Doesn't the whole world know that, if you publish info you regard as a trade secret, you lose any right to complain about others' use of the info?
The man who came up with a way to pack meat with zero oxygen in the package seems not to have gotten the memo. He — Dr. Gustav Tewari — claimed that a vendor of fresh lamb cuts stole his method despite the fact that he'd filed patent applications on his oxygen-free meat-packing process and that anyone with a computer and browser could read the applications online.
The district court held that, as a matter of Texas law, the public airing spoiled the secrecy element of a trade secret claim. A panel of the Fifth Circuit affirmed:
There can be no dispute that a published patent application, like a patent, is readily available—the United States Patent and Trademark Office and Google both allow free online searching of published patent applications. Under Texas law, information that is generally known or readily available by independent investigation is not secret for purposes of trade secrecy.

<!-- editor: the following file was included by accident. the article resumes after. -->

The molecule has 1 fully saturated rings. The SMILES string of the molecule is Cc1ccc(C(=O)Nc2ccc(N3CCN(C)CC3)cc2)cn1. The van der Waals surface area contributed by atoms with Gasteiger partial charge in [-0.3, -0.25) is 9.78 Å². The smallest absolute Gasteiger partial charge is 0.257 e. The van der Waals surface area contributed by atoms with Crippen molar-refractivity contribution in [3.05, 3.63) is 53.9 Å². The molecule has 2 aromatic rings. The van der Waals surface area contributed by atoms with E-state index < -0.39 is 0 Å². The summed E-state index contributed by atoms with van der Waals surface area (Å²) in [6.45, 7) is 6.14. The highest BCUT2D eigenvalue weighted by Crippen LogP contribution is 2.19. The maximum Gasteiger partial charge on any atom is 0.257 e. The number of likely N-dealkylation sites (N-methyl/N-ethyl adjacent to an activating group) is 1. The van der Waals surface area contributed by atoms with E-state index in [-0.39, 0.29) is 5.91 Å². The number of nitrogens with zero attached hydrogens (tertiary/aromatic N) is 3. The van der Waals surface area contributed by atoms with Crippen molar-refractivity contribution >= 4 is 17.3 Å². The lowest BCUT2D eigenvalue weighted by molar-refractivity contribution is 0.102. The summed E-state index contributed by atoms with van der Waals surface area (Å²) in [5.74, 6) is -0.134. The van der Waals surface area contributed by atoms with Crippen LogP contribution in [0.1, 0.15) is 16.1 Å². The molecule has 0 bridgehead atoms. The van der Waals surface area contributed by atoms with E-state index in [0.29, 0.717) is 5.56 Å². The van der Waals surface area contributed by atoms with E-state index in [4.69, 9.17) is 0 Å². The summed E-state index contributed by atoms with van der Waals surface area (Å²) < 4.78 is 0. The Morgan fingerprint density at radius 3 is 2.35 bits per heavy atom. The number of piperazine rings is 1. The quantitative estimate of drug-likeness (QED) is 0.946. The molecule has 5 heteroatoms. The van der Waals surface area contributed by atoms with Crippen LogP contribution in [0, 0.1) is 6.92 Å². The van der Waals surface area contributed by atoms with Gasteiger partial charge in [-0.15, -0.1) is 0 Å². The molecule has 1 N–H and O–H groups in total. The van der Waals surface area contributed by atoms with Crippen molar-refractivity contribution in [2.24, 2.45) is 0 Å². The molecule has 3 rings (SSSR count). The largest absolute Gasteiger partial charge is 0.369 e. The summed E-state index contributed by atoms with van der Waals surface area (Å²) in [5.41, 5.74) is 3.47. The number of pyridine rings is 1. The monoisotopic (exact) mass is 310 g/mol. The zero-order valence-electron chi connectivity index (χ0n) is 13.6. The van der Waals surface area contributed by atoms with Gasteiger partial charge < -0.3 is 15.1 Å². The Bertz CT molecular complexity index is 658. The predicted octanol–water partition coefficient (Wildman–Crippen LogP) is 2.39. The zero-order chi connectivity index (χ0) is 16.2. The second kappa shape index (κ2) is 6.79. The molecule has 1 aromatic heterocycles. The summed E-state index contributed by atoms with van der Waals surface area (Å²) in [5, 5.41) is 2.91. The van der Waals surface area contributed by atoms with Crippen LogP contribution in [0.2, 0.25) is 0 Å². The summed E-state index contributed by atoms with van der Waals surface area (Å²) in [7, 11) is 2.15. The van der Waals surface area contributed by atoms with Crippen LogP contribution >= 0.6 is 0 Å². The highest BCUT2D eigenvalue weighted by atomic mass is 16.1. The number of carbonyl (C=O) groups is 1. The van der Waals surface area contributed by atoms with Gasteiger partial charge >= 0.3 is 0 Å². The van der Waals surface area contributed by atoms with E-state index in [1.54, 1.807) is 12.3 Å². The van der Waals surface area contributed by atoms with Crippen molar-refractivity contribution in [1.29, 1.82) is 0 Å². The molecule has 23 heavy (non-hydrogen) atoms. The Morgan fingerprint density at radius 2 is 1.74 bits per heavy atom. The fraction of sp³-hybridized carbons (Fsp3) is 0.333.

Tewari De-Ox Systems, Inc. v. Mountain States/Rosen, L.L.C., No. 10-50137, slip op. at 10 (5th Cir. Apr. 5, 2011) (citations omitted).
You should note that, as the court pointed out, the filing of the applications came before any misappropriation. The outcome might have changed if Tewari had disclosed the info after the bad deeds, if any.
Bear in mind as well that the panel still reversed summary judgment against Tewari because the applications seem not to have told all about Tewari's method, which he said involved combining processes that all the world knew about in a way that all the world didn't know about.